Moderna is expected to file its own application with the FDA shortly to expand eligibility for its booster. Some experts predict the agency may approve wider use of Moderna’s booster but may exclude young men amid concerns about a rare disease related to the vaccine that appears to affect them disproportionately. The condition known as myocarditis is inflammation of the heart muscle.
Some countries in Europe have already approved booster syringes for all adults; Israel offers them to everyone aged 12 and over. On Tuesday, Canadian officials approved a booster dose of the Pfizer BioNTech vaccine for anyone over the age of 18.
In the United States, experts are divided over the need for a booster vaccination for the entire population. Many say the vaccines continue to offer robust protection against serious illness and hospitalization, especially for younger people with no previous illnesses.
There is virtually unanimous agreement that vaccinating the roughly 60 million Americans over the age of 11 who have not even received their first vaccination should remain the government’s top priority.
For younger, healthy people, the benefits of a booster injection will be marginal, according to Dr. Eric Rubin, FDA Advisory Board member and Associate Professor of Immunology at Harvard TH Chan School of Public Health.
Even so, some leading experts argue that the case for booster shots has grown stronger. Dr. Nahid Bhadelia, director of the Boston University Center for Emerging Infectious Diseases Policy and Research, said “there is now some stronger data” than in September when the FDA adviser rejected Pfizer’s original proposal.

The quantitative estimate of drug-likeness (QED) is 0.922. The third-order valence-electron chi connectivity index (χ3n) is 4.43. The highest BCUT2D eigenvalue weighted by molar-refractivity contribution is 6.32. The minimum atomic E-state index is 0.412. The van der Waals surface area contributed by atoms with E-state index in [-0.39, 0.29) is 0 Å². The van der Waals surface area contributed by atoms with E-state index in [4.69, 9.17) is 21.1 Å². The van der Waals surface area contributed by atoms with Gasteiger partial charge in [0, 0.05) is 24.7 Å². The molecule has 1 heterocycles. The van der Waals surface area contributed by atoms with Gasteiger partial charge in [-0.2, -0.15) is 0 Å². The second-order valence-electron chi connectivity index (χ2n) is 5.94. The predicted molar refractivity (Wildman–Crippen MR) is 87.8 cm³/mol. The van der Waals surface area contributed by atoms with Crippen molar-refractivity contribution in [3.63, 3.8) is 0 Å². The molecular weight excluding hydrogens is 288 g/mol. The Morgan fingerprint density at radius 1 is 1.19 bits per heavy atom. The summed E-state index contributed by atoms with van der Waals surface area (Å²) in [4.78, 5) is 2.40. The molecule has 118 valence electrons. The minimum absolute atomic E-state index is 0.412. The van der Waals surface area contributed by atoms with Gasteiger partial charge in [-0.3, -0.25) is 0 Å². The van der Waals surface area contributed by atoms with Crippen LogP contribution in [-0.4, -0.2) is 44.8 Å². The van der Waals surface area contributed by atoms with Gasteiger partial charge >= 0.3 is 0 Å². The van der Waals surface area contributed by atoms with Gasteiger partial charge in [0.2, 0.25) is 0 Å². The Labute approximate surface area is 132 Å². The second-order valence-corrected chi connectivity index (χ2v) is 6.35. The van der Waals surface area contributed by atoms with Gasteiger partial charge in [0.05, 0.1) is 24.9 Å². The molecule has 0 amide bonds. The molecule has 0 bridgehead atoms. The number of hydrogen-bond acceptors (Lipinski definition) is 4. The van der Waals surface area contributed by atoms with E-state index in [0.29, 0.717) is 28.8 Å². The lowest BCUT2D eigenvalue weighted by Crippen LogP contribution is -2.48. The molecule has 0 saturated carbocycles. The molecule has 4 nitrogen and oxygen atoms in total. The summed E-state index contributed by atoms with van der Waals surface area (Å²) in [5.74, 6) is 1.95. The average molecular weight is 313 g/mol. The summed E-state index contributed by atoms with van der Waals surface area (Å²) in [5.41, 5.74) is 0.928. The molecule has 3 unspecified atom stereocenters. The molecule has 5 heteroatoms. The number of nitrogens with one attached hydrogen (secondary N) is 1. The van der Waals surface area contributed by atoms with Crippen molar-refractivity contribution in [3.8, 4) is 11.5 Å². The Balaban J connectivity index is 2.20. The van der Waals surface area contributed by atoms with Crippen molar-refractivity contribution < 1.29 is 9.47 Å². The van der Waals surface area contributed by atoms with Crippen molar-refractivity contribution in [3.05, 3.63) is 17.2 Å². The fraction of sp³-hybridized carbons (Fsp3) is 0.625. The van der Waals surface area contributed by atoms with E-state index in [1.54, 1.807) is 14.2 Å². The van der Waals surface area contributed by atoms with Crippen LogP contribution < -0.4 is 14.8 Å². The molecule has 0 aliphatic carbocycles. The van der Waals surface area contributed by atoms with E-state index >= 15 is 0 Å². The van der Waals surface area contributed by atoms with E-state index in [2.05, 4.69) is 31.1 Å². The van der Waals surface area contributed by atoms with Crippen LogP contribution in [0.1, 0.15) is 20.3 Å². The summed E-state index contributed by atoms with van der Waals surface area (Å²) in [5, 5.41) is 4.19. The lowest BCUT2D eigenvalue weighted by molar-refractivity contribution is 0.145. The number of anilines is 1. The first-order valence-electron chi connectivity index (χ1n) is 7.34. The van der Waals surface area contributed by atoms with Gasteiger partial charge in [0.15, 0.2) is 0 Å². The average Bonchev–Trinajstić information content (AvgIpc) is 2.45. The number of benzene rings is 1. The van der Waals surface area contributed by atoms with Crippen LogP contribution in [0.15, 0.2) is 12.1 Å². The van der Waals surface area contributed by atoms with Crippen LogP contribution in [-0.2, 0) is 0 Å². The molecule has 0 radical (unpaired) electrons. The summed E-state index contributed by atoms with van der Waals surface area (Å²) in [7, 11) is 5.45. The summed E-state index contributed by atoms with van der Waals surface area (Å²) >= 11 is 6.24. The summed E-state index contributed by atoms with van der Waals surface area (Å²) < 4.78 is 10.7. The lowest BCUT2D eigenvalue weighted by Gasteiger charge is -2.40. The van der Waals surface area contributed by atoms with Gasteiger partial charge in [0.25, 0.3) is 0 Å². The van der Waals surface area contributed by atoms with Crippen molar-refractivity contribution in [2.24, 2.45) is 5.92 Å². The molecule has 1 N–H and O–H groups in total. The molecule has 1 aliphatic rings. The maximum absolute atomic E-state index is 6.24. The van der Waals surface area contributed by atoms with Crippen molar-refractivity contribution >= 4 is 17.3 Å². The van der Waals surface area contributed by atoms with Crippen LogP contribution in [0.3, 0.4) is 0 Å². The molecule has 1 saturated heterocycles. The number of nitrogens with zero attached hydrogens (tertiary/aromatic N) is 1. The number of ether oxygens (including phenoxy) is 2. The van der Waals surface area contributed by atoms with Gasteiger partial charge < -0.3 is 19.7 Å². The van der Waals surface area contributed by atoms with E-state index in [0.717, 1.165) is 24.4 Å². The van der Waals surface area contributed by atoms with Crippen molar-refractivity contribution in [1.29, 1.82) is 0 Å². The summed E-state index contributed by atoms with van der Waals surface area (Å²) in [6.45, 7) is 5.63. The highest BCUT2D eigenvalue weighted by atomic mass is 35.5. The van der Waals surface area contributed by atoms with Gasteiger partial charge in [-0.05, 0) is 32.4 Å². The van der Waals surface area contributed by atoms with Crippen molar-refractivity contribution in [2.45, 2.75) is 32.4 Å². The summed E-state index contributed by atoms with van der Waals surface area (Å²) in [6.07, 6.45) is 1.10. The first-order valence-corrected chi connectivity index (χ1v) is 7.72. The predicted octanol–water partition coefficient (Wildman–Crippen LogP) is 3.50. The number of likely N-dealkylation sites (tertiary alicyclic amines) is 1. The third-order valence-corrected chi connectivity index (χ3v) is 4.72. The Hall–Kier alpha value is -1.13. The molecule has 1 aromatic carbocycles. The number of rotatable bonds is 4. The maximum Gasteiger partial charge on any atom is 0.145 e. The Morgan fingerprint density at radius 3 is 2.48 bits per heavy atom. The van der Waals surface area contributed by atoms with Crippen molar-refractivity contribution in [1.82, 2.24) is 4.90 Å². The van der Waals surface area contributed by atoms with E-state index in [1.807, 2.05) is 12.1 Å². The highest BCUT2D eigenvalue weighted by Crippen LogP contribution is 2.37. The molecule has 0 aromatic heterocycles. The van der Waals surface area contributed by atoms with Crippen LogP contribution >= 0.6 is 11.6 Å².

She added, “I think the boosters now look like they could help prevent serious illnesses in a lot more people than we thought before.”
Dr. Rubin said he was reassured by the fact that when Israel began vaccinating young people, “really didn’t see any significant safety signals.”
Earlier this month, Dr. Anthony S. Fauci, the federal government’s foremost infectious disease expert, said the latest data from Israel shows its aggressive booster campaign has limited serious illness, hospitalization and death rates there. He called the results “pretty dramatic”.
Federal officials have been closely monitoring the Israeli experience because the vaccination campaign has got off to a quick start and the country has a nationalized health system that allows for easier monitoring of results than the United States.